When Adriano Espaillat heard that the Port Authority of New York and New Jersey was using an apocryphal traffic study to justify the traffic-snarling closure of New Jersey access roads to the George Washington Bridge, like many people, he immediately concluded that it "had politics written all over it."
But Espaillat, as a state senator from Washington Heights, had extra reason for annoyance.
While the New Jersey side of the Port Authority cited a traffic study as explanation for what appeared to be politically motivated lane closures, Espaillat had been asking the Port Authority to do a real traffic study for nearly a year.
"Now that they are redoing and revamping and developing the [George Washington Bridge bus] terminal, I’ve asked and the community has asked for the Port Authority to sponsor a traffic study," he told me on Friday.
After the George Washington Bridge enters Manhattan, it connects with the I-95 corridor. To avoid the inevitable gridlock, cars coming off the bridge routinely spill onto local streets and create traffic there, too.
At the same time, the authority is finally about to get started on a $183 million renovation of the bus terminal at the base of the bridge, a renovation that not only will involve the temporary closure of some local streets, but will also bring 120,000 square feet of new retail space to the terminal and with it, possibly, more traffic.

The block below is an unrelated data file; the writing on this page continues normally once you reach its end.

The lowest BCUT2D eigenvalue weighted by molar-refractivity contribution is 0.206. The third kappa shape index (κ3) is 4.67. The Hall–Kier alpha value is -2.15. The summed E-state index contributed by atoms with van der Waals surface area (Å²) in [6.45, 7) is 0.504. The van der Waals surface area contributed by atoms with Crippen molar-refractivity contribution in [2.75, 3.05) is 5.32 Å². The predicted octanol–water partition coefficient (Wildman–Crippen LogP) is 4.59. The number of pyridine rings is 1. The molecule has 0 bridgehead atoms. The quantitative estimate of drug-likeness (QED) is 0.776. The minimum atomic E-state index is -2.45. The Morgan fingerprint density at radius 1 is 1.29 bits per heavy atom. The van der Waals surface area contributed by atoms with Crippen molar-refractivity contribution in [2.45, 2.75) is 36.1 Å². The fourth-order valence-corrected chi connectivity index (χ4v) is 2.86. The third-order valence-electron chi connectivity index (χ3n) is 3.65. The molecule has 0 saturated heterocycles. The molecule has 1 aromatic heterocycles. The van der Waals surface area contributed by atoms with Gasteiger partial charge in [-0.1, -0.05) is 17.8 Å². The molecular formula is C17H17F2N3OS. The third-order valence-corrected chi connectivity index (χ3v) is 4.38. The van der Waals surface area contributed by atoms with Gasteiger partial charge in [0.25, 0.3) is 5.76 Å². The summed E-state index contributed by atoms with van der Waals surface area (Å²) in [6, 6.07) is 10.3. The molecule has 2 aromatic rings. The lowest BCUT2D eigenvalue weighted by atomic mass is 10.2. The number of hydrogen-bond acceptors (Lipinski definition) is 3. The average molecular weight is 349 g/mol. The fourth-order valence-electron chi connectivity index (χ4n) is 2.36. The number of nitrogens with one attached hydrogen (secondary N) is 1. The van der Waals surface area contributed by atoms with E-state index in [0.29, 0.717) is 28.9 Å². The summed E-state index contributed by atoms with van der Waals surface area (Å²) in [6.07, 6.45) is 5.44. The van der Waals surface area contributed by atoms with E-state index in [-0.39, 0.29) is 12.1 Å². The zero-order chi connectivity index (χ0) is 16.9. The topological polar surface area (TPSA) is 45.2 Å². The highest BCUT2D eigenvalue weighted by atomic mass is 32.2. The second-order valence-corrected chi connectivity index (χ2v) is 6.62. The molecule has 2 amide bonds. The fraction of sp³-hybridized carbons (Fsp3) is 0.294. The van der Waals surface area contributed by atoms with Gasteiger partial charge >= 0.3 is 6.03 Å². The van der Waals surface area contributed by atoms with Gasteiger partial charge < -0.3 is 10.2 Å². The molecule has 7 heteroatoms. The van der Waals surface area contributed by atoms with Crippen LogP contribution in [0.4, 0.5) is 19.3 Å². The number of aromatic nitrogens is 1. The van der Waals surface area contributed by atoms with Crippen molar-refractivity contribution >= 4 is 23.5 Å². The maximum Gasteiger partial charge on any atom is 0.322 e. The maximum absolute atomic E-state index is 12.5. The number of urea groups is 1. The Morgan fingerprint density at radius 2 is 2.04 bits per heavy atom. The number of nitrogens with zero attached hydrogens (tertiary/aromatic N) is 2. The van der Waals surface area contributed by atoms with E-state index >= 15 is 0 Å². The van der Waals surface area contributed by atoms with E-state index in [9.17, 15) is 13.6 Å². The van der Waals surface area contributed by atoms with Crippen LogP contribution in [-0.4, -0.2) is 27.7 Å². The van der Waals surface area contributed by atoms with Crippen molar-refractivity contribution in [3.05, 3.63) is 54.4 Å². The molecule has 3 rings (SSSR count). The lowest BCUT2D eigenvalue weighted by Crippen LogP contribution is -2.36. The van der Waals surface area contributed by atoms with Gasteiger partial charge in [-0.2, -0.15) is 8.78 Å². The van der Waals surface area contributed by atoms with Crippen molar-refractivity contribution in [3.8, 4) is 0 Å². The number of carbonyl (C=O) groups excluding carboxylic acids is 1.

Further complicating matters, the neighborhood is already home to one of the highest pedestrian-fatality rates in Manhattan.
On August 14, Espaillat sent a letter to Port executive director Pat Foye in which the senator reiterated the request he'd made for a traffic study last November.
"With construction soon to begin, I am concerned that in the intervening nine months, the Port Authority has made no progress whatsoever on evaluating how the construction will impact area traffic, which already is snarled and poorly managed," wrote Espaillat. "I am eager to hear what the Port Authority will be doing to honor its commitment to assess and mitigate the impact of this project on area traffic patterns, bus routes, etc.”
The Port Authority did not respond to a request for comment.
"It’s sort of laughable that in the middle of all this, they have suspiciously said that they closed down those lanes in Jersey because they've been doing a traffic study, yet when we ask for a legitimate traffic study on this side of the river, they haven't produced it," said Espaillat.